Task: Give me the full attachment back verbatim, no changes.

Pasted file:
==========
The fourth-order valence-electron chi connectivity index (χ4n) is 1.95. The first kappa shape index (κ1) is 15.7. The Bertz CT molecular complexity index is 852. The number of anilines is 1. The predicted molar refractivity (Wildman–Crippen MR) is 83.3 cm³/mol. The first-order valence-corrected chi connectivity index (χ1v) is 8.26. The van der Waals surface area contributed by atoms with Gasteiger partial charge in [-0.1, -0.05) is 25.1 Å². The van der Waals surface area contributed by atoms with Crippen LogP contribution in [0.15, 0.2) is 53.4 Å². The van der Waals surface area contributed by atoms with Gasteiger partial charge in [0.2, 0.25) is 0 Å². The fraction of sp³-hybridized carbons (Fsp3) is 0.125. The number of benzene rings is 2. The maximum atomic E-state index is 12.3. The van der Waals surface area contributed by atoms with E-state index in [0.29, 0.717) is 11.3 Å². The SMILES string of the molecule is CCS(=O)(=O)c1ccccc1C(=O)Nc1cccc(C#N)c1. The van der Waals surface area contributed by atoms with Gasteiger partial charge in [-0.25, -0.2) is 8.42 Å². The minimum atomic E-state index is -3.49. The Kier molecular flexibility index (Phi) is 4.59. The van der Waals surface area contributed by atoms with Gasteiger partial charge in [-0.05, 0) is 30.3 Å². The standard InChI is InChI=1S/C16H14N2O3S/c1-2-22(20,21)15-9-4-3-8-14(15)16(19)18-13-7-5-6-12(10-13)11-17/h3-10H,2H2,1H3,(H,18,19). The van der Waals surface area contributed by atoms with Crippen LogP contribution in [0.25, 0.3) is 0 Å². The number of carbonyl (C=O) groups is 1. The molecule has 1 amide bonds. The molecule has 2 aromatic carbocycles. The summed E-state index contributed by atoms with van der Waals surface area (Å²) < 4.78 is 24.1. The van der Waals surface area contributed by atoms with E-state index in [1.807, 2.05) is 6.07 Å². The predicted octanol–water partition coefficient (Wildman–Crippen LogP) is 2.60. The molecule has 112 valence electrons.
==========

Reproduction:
The fourth-order valence-electron chi connectivity index (χ4n) is 1.95. The first kappa shape index (κ1) is 15.7. The Bertz CT molecular complexity index is 852. The number of anilines is 1. The predicted molar refractivity (Wildman–Crippen MR) is 83.3 cm³/mol. The first-order valence-corrected chi connectivity index (χ1v) is 8.26. The van der Waals surface area contributed by atoms with Gasteiger partial charge in [-0.1, -0.05) is 25.1 Å². The van der Waals surface area contributed by atoms with Crippen LogP contribution in [0.15, 0.2) is 53.4 Å². The van der Waals surface area contributed by atoms with Gasteiger partial charge in [0.2, 0.25) is 0 Å². The fraction of sp³-hybridized carbons (Fsp3) is 0.125. The number of benzene rings is 2. The maximum atomic E-state index is 12.3. The van der Waals surface area contributed by atoms with E-state index in [0.29, 0.717) is 11.3 Å². The SMILES string of the molecule is CCS(=O)(=O)c1ccccc1C(=O)Nc1cccc(C#N)c1. The van der Waals surface area contributed by atoms with Gasteiger partial charge in [-0.25, -0.2) is 8.42 Å². The minimum atomic E-state index is -3.49. The Kier molecular flexibility index (Phi) is 4.59. The van der Waals surface area contributed by atoms with Gasteiger partial charge in [-0.05, 0) is 30.3 Å². The standard InChI is InChI=1S/C16H14N2O3S/c1-2-22(20,21)15-9-4-3-8-14(15)16(19)18-13-7-5-6-12(10-13)11-17/h3-10H,2H2,1H3,(H,18,19). The van der Waals surface area contributed by atoms with Crippen LogP contribution in [0.25, 0.3) is 0 Å². The number of carbonyl (C=O) groups is 1. The molecule has 1 amide bonds. The molecule has 2 aromatic carbocycles. The summed E-state index contributed by atoms with van der Waals surface area (Å²) < 4.78 is 24.1. The van der Waals surface area contributed by atoms with E-state index in [1.807, 2.05) is 6.07 Å². The predicted octanol–water partition coefficient (Wildman–Crippen LogP) is 2.60. The molecule has 112 valence electrons.